OECM status for marine areas may degrade global biodiversity goals, Pew warns


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OECM status for marine areas may degrade global biodiversity goals, Pew warns
OECM status for marine areas may degrade global biodiversity goals, Pew warns

The Kunming-Montreal Global Biodiversity Framework (GBF), adopted by the United Nations (UN) in December 2022, includes a “30×30” goal to protect 30 percent of Earth’s land and waters by 2030 in an attempt to halt and reverse biodiversity loss.

Though other effective area-based conservation measures (OECMs) count toward the goal, The Pew Charitable Trusts has warned the study of the impact of such designated areas is still preliminary, and that it is unclear how greatly they contribute to biodiversity goals such as the 30×30 goal.

The Convention on Biological Diversity (CBD) created the concept of OECMs in 2010 to recognize areas that don’t have conservation as a primary purpose, but still deliver significant, long-term benefits for biodiversity under equitable governance and management. These include sacred sites, sensitive military locations, and long-term fishery closures – among other areas – and can be located in public, private, or communal lands, as well as Indigenous territories.

OECMs are allowing more countries to meet or approach their 30×30 goals quickly without having to institute additional conservation measures. For example, some experts argue that nearly half of U.S. marine waters meet OECM criteria due to fisheries management measures that are already in place.

“The OECM concept is tailor-made to help fisheries managers identify areas – other than protected areas – where their management brings long-term conservation of biodiversity that meets all the CBD criteria,” Pew International Fisheries Project Director Andrew Clayton told SeafoodSource. “Fisheries managers should be recognized for that contribution where all the criteria are met. However, this does not mean that areas with basic fisheries management are automatically ‘effectively conserved’ as defined by the CBD’s OECM criteria.”

Clayton said there is a risk in areas achieving OECM designation, but not meeting all criteria to count toward a 30×30 goal.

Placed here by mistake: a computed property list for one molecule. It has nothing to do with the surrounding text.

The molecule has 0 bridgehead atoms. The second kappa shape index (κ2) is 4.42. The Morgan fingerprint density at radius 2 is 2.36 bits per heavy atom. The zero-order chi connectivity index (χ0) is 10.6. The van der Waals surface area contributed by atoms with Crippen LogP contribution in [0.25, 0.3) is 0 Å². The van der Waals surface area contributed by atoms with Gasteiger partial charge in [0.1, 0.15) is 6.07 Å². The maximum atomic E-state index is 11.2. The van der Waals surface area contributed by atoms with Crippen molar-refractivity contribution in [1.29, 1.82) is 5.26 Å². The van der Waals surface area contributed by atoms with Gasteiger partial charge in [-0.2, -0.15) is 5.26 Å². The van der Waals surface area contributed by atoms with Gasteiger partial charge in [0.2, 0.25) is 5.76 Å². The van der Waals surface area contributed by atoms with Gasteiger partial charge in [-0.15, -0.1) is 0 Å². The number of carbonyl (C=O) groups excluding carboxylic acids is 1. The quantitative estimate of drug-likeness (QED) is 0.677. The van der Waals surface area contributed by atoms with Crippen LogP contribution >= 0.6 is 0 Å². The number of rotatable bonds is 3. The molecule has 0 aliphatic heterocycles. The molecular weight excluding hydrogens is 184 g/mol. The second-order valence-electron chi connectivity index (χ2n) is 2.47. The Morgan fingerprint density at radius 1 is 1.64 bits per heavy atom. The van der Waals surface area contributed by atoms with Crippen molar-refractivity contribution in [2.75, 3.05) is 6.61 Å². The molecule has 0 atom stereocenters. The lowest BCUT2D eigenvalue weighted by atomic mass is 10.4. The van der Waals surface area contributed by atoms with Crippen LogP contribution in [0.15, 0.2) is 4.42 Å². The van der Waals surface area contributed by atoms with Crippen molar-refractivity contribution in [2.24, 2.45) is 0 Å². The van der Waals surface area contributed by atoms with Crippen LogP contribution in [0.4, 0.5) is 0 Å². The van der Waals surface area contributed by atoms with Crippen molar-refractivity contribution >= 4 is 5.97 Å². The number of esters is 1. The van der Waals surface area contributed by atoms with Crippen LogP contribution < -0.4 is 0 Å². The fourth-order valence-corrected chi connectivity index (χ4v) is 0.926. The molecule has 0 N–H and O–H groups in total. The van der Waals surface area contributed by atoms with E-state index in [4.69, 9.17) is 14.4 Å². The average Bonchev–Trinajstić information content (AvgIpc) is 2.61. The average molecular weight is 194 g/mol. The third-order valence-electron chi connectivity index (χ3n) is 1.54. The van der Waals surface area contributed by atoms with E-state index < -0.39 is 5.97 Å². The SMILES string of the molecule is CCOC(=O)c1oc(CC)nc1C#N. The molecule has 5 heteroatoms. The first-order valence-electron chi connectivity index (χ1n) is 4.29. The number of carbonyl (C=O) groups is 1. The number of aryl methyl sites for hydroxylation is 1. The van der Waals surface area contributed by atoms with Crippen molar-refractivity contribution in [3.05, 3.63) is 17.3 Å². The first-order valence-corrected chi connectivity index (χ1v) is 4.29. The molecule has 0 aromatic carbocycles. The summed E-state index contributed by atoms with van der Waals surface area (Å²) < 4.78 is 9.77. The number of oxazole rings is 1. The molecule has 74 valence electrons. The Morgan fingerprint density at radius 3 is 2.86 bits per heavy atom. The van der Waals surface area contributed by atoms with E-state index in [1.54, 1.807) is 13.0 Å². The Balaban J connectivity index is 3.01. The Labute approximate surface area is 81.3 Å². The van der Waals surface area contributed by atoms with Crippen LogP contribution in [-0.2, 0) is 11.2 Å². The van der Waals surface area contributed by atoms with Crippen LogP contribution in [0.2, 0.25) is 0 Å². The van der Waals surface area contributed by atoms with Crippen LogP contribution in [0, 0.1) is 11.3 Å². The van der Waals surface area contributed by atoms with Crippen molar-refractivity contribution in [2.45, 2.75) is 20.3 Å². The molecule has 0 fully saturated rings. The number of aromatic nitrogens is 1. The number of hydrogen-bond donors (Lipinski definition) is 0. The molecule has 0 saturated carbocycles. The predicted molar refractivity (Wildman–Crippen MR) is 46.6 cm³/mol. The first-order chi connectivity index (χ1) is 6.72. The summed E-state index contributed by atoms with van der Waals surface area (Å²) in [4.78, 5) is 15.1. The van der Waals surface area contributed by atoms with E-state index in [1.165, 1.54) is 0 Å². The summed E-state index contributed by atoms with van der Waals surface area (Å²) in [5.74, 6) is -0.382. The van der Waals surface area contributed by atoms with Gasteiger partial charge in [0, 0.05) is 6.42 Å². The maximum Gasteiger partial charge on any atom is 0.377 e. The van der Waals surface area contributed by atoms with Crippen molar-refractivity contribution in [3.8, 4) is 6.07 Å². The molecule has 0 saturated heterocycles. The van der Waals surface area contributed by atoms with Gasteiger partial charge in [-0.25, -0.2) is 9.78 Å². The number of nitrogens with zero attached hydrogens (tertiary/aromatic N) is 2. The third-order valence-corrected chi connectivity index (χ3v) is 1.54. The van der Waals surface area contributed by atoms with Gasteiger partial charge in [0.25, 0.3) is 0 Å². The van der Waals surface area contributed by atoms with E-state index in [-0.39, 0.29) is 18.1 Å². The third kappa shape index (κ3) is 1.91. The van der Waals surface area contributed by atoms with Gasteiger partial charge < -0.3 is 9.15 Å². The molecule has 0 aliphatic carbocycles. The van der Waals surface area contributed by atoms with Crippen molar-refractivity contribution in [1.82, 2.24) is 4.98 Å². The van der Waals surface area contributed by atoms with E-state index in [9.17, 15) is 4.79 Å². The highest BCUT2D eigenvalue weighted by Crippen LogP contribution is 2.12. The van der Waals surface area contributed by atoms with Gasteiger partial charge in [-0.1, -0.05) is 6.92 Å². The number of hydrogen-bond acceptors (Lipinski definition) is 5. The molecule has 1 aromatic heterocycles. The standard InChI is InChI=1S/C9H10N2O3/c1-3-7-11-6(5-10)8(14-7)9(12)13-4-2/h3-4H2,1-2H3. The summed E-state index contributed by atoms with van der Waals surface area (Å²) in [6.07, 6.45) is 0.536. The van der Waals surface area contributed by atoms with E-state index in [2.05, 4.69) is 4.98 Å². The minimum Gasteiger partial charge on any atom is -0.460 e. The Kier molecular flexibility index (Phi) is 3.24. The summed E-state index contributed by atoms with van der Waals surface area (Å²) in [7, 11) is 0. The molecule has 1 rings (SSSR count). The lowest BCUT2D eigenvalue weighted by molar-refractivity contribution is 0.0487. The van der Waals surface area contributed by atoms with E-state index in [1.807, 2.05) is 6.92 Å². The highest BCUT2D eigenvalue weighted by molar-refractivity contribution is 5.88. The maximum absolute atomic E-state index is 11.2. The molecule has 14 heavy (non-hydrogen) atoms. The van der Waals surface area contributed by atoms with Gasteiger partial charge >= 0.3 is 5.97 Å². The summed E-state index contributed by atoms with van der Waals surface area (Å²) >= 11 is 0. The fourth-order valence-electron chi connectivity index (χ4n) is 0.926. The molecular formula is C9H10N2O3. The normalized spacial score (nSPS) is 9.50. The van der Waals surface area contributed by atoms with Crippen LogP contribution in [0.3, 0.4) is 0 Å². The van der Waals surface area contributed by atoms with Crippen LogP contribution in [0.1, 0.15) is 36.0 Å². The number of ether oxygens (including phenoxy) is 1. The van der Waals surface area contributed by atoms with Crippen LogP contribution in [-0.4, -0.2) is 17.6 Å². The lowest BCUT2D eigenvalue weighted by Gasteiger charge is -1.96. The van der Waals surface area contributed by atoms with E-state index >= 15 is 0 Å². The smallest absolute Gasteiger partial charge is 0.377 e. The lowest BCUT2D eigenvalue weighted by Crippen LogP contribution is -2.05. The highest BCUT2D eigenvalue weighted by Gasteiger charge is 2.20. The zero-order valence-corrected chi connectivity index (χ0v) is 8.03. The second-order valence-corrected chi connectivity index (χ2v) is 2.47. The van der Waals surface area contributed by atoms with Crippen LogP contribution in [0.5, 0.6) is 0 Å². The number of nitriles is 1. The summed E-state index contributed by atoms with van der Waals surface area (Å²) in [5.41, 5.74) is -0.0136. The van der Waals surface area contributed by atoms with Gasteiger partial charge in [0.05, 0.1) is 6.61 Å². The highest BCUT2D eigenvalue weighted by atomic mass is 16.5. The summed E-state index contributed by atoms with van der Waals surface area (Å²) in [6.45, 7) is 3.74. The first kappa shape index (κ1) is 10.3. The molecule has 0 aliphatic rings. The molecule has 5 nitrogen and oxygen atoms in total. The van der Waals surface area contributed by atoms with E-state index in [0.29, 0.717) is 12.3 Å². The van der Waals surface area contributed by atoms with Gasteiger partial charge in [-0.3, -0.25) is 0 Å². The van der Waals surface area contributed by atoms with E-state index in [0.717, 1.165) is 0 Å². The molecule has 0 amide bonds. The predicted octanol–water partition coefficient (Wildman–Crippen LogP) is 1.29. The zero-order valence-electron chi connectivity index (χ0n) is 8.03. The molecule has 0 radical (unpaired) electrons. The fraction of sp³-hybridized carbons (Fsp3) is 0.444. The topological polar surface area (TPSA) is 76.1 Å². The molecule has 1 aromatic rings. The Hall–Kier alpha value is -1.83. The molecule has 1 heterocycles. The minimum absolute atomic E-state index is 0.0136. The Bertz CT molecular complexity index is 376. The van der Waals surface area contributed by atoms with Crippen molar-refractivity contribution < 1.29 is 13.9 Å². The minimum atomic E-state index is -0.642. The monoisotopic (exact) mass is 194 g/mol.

“OECMs that meet the CBD criteria and deliver long-term benefits for biodiversity and ecosystems should be counted toward the 30×30 goal,” Clayton said. “However, identifying areas that do not meet the CBD criteria as OECMs and reporting them to the WDPA [World Database on Protected Areas] could result in the world reaching the 30×30 goal with only marginal benefits to biodiversity. Declaring victory through accounting would not only fail to reverse biodiversity loss, but it could also undercut national and global conservation efforts.”

Clayton called on the nations that have signed onto the GBF to do the hard work of actually preserving biodiversity amid their lands and waters.

“The potential to achieve the aims of 30×30 and other CBD targets now sits in the hands of CBD member countries,” Clayton said in a Pew press release. “Their appetite to hold one another to account and reject bad-faith interpretations of the agreement – particularly at international organizations where they are members – will make or break global biodiversity conservation in the years to come.”

When it comes to the world’s oceans, one large area that has been assigned OECM status despite allowing practices that have led to biodiversity loss are the

 Photo courtesy of The Pew Charitable Trusts

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